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Personality: Gigi Amateau

Spotlight on recipient of YWCA’s Pat Asch Fellowship for Social Justice

6/16/2017, 12:52 p.m.
Gigi Amateau was born in Mississippi, the same year President Lyndon B. Johnson signed the Civil Rights Act of 1964. ...

Gigi Amateau was born in Mississippi, the same year President Lyndon B. Johnson signed the Civil Rights Act of 1964. That’s the landmark law that outlawed discrimination based on race, color, religion, gender or national origin. Her grandfather, she says, was a minister who spoke against Adolf Hitler in the years leading up to World War II. Growing up during that time and following a family legacy of public service and justice work paved the way for Ms. Amateau to lead a life dedicated to service. She has worked on issues of homelessness, HIV/AIDS, child abuse and eldercare for a variety of organizations, including the United Way, Richmond AIDS Ministry, Virginia Interfaith Center for Public Policy and SeniorNavigator.

Last year, she decided to take her community work a step further and enrolled in a master’s program in gerontology at Virginia Commonwealth University.

“I am pursuing a research agenda related to trauma-informed care and resilience for older adults and the long-term care workforce,” she says.

Ms. Amateau’s dedication to making a difference in the community led her to apply for the 2017 YWCA Pat Asch Fellowship for Social Justice.

She is this year’s fellowship winner.

The fellowship is awarded annually to a woman age 50 or older living in the Richmond area who is working to improve social justice in Richmond.

Ms. Amateau says she plans to use the fellowship to learn how trauma impacts the health and well-being of older adults, as well as the long-term care workforce. She wants to develop skills and practices to help elders in the community and long-term care providers, who wind up mostly being women.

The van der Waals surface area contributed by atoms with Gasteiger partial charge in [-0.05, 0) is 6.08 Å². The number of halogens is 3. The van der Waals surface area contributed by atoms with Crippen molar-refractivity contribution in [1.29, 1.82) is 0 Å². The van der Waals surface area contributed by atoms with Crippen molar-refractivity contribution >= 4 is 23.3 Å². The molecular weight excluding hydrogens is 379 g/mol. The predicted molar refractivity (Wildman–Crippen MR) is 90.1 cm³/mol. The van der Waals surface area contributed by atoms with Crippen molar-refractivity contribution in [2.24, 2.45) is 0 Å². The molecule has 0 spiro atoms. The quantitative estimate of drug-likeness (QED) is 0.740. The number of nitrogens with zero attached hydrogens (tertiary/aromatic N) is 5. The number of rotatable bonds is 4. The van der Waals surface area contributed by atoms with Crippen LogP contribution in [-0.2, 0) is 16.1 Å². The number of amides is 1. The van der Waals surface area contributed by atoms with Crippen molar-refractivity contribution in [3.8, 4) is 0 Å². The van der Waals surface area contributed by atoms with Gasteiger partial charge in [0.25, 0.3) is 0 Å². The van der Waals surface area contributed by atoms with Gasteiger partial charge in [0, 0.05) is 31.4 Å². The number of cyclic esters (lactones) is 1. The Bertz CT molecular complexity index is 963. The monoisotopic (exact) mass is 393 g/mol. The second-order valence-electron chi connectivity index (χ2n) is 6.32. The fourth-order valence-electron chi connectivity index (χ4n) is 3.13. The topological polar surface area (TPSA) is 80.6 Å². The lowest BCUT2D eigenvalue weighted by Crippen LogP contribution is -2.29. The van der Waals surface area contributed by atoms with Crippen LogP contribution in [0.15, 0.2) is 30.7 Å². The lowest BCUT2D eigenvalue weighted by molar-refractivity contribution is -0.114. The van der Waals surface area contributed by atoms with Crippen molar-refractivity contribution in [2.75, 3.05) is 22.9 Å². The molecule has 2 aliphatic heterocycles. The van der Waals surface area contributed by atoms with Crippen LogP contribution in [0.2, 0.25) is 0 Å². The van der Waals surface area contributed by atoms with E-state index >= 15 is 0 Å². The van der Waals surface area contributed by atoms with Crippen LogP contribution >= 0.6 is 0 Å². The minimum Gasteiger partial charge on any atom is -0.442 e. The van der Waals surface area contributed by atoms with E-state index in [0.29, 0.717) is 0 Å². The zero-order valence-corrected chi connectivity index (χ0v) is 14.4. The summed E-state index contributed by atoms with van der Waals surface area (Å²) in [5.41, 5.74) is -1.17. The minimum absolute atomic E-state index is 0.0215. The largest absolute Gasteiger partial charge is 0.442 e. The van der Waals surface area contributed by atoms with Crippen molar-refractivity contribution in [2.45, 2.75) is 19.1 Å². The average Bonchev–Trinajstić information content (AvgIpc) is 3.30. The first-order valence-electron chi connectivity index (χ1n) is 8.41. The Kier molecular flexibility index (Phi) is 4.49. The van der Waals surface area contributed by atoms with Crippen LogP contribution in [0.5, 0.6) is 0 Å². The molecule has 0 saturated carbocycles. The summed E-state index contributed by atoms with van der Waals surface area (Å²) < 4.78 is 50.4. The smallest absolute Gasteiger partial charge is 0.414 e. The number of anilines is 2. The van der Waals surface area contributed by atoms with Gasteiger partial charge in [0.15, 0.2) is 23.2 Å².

“I hope (my work) will result in healthy, happy and well-compensated long-term care providers and healthy, happy older adults who are lovingly wrapped in quality, person-centered care when, and if, they need it,” she says.

Ms. Amateau says women live longer. And because of caregiving roles and income inequality, women are more likely to have fewer financial resources in old age, despite the likelihood that they will need long-term care.

“I want RVA to be a great place for everyone to grow old, especially women who have devoted their adult years to providing care,” she says.

Ms. Amateau is also the author of several books for children, teens and young adults and is a certified yoga instructor. She says she inherited her grandfather’s strength in speaking out against injustice, and attributes her resilience to her grandmother.

“Like my Grammy said, ‘You can never give up,’ ” she says.

Meet this week’s Personality and public service promoter, Gigi Amateau.

Latest accomplishment: Recipient of YWCA 2017 Pat Asch Fellowship for Social Justice.

Occupation: Writer, researcher, community advocate.

What I do: I work for the Greater Richmond Age Wave Coalition and Greater Richmond SCAN.

Date and place of birth: Mississippi, 1964.

Current residence: Richmond’s Stratford Hills neighborhood.

Family: Husband, daughter and hound dog.

Alma mater: Bachelor’s in urban studies and planning from Virginia Commonwealth University.

Reaction when I learned I was selected for the 2017 YWCA Pat Asch Fellowship: I almost fell out when they called me! I burst into tears.